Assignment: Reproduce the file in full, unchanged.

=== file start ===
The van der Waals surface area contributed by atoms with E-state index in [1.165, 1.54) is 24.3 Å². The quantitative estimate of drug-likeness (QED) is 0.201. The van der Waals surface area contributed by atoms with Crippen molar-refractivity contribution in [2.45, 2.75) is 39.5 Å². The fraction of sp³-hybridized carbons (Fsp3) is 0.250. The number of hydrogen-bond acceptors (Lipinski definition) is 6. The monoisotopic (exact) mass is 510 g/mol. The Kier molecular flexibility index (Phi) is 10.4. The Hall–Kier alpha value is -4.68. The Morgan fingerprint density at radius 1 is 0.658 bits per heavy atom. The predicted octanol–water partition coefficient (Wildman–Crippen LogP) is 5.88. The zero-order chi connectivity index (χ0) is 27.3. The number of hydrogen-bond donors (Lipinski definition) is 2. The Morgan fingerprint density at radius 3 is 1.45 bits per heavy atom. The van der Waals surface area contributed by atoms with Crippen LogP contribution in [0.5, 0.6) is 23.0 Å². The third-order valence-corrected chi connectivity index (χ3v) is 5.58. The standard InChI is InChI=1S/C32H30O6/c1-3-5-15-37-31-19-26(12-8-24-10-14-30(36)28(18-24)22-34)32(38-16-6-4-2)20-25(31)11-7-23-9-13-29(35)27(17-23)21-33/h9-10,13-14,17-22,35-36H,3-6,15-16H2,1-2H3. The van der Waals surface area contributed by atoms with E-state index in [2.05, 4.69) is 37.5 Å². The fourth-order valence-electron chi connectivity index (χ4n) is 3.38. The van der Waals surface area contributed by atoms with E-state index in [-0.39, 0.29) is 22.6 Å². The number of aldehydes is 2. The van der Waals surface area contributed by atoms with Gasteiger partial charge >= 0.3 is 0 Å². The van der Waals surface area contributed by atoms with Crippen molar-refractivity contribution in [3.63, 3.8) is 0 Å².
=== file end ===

The van der Waals surface area contributed by atoms with E-state index in [1.165, 1.54) is 24.3 Å². The quantitative estimate of drug-likeness (QED) is 0.201. The van der Waals surface area contributed by atoms with Crippen molar-refractivity contribution in [2.45, 2.75) is 39.5 Å². The fraction of sp³-hybridized carbons (Fsp3) is 0.250. The number of hydrogen-bond acceptors (Lipinski definition) is 6. The monoisotopic (exact) mass is 510 g/mol. The Kier molecular flexibility index (Phi) is 10.4. The Hall–Kier alpha value is -4.68. The Morgan fingerprint density at radius 1 is 0.658 bits per heavy atom. The predicted octanol–water partition coefficient (Wildman–Crippen LogP) is 5.88. The zero-order chi connectivity index (χ0) is 27.3. The number of hydrogen-bond donors (Lipinski definition) is 2. The Morgan fingerprint density at radius 3 is 1.45 bits per heavy atom. The van der Waals surface area contributed by atoms with Crippen LogP contribution in [0.5, 0.6) is 23.0 Å². The third-order valence-corrected chi connectivity index (χ3v) is 5.58. The standard InChI is InChI=1S/C32H30O6/c1-3-5-15-37-31-19-26(12-8-24-10-14-30(36)28(18-24)22-34)32(38-16-6-4-2)20-25(31)11-7-23-9-13-29(35)27(17-23)21-33/h9-10,13-14,17-22,35-36H,3-6,15-16H2,1-2H3. The van der Waals surface area contributed by atoms with E-state index in [2.05, 4.69) is 37.5 Å². The fourth-order valence-electron chi connectivity index (χ4n) is 3.38. The van der Waals surface area contributed by atoms with E-state index in [-0.39, 0.29) is 22.6 Å². The number of aldehydes is 2. The van der Waals surface area contributed by atoms with Gasteiger partial charge >= 0.3 is 0 Å². The van der Waals surface area contributed by atoms with Crippen molar-refractivity contribution in [3.63, 3.8) is 0 Å².